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The Anterior Versus Posterior Approach for Interbody Fusion in Patients Who Are Classified as Obese: A Retrospective Cohort Study of 9,021 Patients From a National Database – Lumbar Fusion

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This article, published in Cureus, discusses the comparison of anterior interbody fusion and posterior interbody fusion approaches for lumbar spine interbody fusions. The study utilized the American College of Surgeons National Surgical Quality Improvement Program (ACS-NSQIP) database to analyze data from 9,021 patients who underwent elective single-level fusion between 2015 and 2019. The study aimed to determine short-term differences in postoperative outcomes between the two approaches, specifically in patients with obesity. The results showed that the anterior approach was associated with a shorter total operation time and lower odds of unplanned reoperation, but it had higher odds of deep vein thrombosis and pulmonary embolism compared to the posterior approach. The authors suggest that longer-term studies are needed to further understand these differences and their clinical significance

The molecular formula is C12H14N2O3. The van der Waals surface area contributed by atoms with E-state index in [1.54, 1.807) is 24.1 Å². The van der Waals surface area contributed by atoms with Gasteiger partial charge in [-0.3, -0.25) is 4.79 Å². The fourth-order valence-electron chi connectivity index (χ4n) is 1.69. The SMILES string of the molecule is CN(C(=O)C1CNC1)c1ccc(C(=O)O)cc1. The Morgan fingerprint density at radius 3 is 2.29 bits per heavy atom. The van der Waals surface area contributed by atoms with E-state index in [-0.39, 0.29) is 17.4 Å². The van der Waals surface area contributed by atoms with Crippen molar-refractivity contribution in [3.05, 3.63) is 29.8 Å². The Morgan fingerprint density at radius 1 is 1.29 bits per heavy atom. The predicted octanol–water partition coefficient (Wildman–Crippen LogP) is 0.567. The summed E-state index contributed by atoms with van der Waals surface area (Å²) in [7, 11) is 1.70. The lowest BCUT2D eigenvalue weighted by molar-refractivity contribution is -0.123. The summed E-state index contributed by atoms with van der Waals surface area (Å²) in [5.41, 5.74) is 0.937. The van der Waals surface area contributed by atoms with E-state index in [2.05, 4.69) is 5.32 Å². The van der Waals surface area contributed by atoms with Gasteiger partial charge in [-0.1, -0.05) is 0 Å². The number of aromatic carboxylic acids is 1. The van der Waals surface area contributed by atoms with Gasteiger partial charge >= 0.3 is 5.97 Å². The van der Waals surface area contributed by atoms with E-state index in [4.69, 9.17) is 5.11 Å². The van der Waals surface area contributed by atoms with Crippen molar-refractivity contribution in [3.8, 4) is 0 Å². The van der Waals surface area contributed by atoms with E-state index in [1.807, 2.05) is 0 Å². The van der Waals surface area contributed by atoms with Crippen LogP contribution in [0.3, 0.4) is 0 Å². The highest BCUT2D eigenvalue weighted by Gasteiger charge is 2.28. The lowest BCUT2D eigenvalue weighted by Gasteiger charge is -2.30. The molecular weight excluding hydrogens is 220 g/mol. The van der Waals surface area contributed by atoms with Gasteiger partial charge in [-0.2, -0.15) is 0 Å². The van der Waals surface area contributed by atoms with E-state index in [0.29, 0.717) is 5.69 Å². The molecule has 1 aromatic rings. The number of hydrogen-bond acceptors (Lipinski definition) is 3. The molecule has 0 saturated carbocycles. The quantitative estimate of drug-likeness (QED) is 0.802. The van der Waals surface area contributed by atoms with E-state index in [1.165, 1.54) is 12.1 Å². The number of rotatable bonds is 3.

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Introduction Lumbar spine interbody fusions have been performed to relieve back pain and improve stability due to various underlying pathologies. Anterior interbody fusion and posterior interbody fusion approaches are two main approaches that are classically compared. In an attempt to compare these two approaches to the spine, large retrospective national database reviews have been performed to compare and predict 30-day postoperative outcomes; however, they have conflicting findings. Obesity,…

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Cureus. 2023 Sep 7;15(9):e44861. doi: 10.7759/cureus.44861. eCollection 2023 Sep.ABSTRACTIntroduction Lumbar spine interbody fusions have been performed to relieve back pain and improve stability due to various underlying pathologies. Anterior interbody fusion and posterior interbody fusion approaches are two main approaches that are classically compared. In an attempt to compare these two approaches to the spine,

Cureus. 2023 Sep 7;15(9):e44861. doi: 10.7759/cureus.44861. eCollection 2023 Sep.

ABSTRACT